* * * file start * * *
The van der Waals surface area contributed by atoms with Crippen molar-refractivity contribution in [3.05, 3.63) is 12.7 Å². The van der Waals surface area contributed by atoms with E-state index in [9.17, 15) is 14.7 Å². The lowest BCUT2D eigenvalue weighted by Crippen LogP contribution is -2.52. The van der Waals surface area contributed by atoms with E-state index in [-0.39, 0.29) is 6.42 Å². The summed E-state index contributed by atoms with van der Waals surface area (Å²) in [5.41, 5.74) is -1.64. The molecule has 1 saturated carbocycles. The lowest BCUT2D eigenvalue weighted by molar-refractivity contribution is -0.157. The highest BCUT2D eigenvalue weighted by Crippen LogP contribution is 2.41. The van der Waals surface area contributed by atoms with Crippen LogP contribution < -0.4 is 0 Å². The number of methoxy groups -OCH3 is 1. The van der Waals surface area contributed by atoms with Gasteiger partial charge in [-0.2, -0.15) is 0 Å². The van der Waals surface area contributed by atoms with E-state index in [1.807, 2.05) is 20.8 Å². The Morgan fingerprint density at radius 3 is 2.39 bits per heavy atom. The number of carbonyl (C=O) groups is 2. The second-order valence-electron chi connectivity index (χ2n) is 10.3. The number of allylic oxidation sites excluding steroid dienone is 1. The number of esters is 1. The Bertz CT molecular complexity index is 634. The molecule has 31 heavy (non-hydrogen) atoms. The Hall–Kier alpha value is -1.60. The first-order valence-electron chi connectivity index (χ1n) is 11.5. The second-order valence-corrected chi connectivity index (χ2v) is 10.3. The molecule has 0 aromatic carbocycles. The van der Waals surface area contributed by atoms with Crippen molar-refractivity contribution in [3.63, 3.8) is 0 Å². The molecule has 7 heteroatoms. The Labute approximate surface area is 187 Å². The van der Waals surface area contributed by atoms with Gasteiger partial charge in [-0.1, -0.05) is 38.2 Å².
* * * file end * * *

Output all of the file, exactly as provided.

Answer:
The van der Waals surface area contributed by atoms with Crippen molar-refractivity contribution in [3.05, 3.63) is 12.7 Å². The van der Waals surface area contributed by atoms with E-state index in [9.17, 15) is 14.7 Å². The lowest BCUT2D eigenvalue weighted by Crippen LogP contribution is -2.52. The van der Waals surface area contributed by atoms with E-state index in [-0.39, 0.29) is 6.42 Å². The summed E-state index contributed by atoms with van der Waals surface area (Å²) in [5.41, 5.74) is -1.64. The molecule has 1 saturated carbocycles. The lowest BCUT2D eigenvalue weighted by molar-refractivity contribution is -0.157. The highest BCUT2D eigenvalue weighted by Crippen LogP contribution is 2.41. The van der Waals surface area contributed by atoms with Crippen LogP contribution < -0.4 is 0 Å². The number of methoxy groups -OCH3 is 1. The van der Waals surface area contributed by atoms with Gasteiger partial charge in [-0.2, -0.15) is 0 Å². The van der Waals surface area contributed by atoms with E-state index in [1.807, 2.05) is 20.8 Å². The Morgan fingerprint density at radius 3 is 2.39 bits per heavy atom. The number of carbonyl (C=O) groups is 2. The second-order valence-electron chi connectivity index (χ2n) is 10.3. The number of allylic oxidation sites excluding steroid dienone is 1. The number of esters is 1. The Bertz CT molecular complexity index is 634. The molecule has 31 heavy (non-hydrogen) atoms. The Hall–Kier alpha value is -1.60. The first-order valence-electron chi connectivity index (χ1n) is 11.5. The second-order valence-corrected chi connectivity index (χ2v) is 10.3. The molecule has 0 aromatic carbocycles. The van der Waals surface area contributed by atoms with Crippen molar-refractivity contribution in [3.63, 3.8) is 0 Å². The molecule has 7 heteroatoms. The Labute approximate surface area is 187 Å². The van der Waals surface area contributed by atoms with Gasteiger partial charge in [-0.1, -0.05) is 38.2 Å².